Sixth, The Mind of India, by Moorehead and Radhakrishnan. Moorehead knew nothing of India, neither did Radhakrishnan, but strangely they wrote a beautiful book, very representative of the whole Indian heritage. Just the peaks are missing, as if a bulldozer had been going on and on destroying all the peaks of the Himalayas and making a plain. Yes, both of these fellows have done the work of a bulldozer. If somebody knows the spirit of India – I cannot call it the mind – then the title of the book should be The No-mind of India.
But although the book does not represent the highest, it still represents the lowest, and the lowest is the majority, ninety-nine point nine percent. So it really represents almost all of India. It is beautifully written but it is only guesswork. One was an Englishman, the other an Indian politician – a great combination! And both together they wrote this book The Mind of India.
Seventh. Now at the very end of our long list I introduce you to two books of which I think you must have already tasted: Lewis Carroll’s Alice in Wonderland, and the eighth is Alice Through the Looking Glass. Both are nonserious, that’s why I love them. Both are written for children, that’s why I immensely respect them. Both are full of beauty, grandeur, mystery and small parables which can be understood on many many levels. I have always loved one parable, for example….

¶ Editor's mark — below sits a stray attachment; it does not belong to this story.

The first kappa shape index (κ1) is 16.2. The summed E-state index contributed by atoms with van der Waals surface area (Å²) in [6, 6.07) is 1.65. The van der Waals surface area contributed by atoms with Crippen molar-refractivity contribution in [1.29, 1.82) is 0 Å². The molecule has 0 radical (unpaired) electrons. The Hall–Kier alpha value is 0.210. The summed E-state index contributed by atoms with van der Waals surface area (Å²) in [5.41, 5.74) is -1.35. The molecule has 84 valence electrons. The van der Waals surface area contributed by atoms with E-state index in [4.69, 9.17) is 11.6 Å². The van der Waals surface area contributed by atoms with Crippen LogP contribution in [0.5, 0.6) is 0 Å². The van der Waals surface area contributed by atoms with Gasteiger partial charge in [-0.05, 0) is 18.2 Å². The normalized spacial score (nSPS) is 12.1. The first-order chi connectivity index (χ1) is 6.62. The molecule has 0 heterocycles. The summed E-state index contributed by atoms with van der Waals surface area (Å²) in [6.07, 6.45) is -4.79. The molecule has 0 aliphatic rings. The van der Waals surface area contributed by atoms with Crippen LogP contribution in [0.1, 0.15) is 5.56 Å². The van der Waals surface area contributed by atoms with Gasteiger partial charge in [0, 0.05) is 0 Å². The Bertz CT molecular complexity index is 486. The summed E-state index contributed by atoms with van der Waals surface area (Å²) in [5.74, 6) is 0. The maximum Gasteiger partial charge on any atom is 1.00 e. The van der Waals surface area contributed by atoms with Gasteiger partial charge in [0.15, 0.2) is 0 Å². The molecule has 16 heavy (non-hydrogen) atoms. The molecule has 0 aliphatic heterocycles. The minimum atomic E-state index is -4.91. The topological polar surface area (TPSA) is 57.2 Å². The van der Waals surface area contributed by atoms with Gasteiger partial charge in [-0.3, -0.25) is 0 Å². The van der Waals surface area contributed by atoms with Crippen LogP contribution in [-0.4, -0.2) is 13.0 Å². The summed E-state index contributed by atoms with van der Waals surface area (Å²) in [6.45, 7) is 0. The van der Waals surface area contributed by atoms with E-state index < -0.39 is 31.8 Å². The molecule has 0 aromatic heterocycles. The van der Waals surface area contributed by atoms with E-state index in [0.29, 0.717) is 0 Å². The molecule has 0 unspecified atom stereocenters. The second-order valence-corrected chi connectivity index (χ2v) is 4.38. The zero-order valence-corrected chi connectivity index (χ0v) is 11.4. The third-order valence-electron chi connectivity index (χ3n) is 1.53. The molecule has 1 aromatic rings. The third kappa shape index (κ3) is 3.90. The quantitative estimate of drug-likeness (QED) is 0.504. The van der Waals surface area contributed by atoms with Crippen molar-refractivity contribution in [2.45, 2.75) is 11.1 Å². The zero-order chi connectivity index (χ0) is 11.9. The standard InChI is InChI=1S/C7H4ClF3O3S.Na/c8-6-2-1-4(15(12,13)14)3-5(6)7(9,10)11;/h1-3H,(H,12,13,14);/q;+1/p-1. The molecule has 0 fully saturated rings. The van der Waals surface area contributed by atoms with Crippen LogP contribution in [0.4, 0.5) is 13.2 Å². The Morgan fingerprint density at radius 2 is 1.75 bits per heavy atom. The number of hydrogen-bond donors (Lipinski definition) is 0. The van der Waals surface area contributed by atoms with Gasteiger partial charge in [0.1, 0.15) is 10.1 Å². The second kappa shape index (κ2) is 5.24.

Alice comes to the King – or perhaps it was the Queen, it does not matter – and the King asks Alice, “Did you meet my messenger coming towards me on the way?”
Alice says, “I met nobody, sir.”
The King then says, “Then he must have reached here by now.”
Alice could not believe her ears, but just out of respect, amazed, Alice still remained silent, quite an English lady.
Gudia, are you there? Just the other day you were asking me, “Is there still an English lady in me, Osho?” Just a little bit, nothing much – nothing to worry about. And a little bit is good.
Alice must have been a perfect English lady. Out of formality she did not even giggle. She had said that she had met nobody, and the King thinks that she had met somebody called Nobody. My God, he thinks that Nobody is a man, that Nobody is somebody…! Again Alice says, “Sir, did I not tell you that I met nobody? Nobody is nobody!”
The King laughed and said, “Yes, of course nobody is nobody, but why has he not arrived yet?”
Such beautiful small parables in both the books, Alice in Wonderland and Alice Through the Looking Glass. And the most strange fact to remember is that Lewis Carroll was not the real name…because he was a mathematician and a schoolmaster; hence he used a pseudo-name. But what a calamity, the pseudonym has become a reality to the whole world and the real man is completely forgotten. It is strange that a mathematician and schoolmaster could write such beautiful books.